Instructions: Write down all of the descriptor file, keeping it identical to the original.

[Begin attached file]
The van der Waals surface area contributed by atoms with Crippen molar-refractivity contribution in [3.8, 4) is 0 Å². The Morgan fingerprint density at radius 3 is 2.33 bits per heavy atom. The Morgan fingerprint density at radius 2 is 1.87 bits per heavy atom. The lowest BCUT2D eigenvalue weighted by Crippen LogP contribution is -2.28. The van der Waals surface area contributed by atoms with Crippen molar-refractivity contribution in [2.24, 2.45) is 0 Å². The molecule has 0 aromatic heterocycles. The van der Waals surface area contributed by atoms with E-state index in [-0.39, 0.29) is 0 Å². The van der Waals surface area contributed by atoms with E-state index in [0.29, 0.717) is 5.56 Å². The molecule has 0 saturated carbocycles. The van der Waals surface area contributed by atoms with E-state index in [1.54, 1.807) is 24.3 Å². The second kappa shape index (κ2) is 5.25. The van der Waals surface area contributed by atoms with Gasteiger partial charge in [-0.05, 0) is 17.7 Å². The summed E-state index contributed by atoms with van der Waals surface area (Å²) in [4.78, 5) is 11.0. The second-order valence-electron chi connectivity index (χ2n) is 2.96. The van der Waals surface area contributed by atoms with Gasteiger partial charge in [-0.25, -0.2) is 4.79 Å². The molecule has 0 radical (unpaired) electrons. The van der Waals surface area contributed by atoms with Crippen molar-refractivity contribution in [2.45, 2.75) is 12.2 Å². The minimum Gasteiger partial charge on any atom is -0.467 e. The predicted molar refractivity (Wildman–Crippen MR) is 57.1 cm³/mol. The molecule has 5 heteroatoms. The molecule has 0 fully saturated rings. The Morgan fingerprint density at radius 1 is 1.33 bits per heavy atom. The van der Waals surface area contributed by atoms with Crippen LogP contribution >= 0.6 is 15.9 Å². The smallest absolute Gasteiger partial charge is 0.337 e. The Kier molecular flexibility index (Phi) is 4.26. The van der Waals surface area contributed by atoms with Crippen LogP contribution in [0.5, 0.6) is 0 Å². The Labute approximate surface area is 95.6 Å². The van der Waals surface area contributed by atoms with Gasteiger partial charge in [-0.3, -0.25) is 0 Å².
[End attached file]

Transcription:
The van der Waals surface area contributed by atoms with Crippen molar-refractivity contribution in [3.8, 4) is 0 Å². The Morgan fingerprint density at radius 3 is 2.33 bits per heavy atom. The Morgan fingerprint density at radius 2 is 1.87 bits per heavy atom. The lowest BCUT2D eigenvalue weighted by Crippen LogP contribution is -2.28. The van der Waals surface area contributed by atoms with Crippen molar-refractivity contribution in [2.24, 2.45) is 0 Å². The molecule has 0 aromatic heterocycles. The van der Waals surface area contributed by atoms with E-state index in [-0.39, 0.29) is 0 Å². The van der Waals surface area contributed by atoms with E-state index in [0.29, 0.717) is 5.56 Å². The molecule has 0 saturated carbocycles. The van der Waals surface area contributed by atoms with E-state index in [1.54, 1.807) is 24.3 Å². The second kappa shape index (κ2) is 5.25. The van der Waals surface area contributed by atoms with Gasteiger partial charge in [-0.05, 0) is 17.7 Å². The summed E-state index contributed by atoms with van der Waals surface area (Å²) in [4.78, 5) is 11.0. The second-order valence-electron chi connectivity index (χ2n) is 2.96. The van der Waals surface area contributed by atoms with Gasteiger partial charge in [-0.25, -0.2) is 4.79 Å². The molecule has 0 radical (unpaired) electrons. The van der Waals surface area contributed by atoms with Crippen molar-refractivity contribution in [2.45, 2.75) is 12.2 Å². The minimum Gasteiger partial charge on any atom is -0.467 e. The predicted molar refractivity (Wildman–Crippen MR) is 57.1 cm³/mol. The molecule has 5 heteroatoms. The molecule has 0 fully saturated rings. The Morgan fingerprint density at radius 1 is 1.33 bits per heavy atom. The van der Waals surface area contributed by atoms with Crippen LogP contribution >= 0.6 is 15.9 Å². The smallest absolute Gasteiger partial charge is 0.337 e. The Kier molecular flexibility index (Phi) is 4.26. The van der Waals surface area contributed by atoms with Crippen LogP contribution in [0.5, 0.6) is 0 Å². The Labute approximate surface area is 95.6 Å². The van der Waals surface area contributed by atoms with Gasteiger partial charge in [-0.3, -0.25) is 0 Å².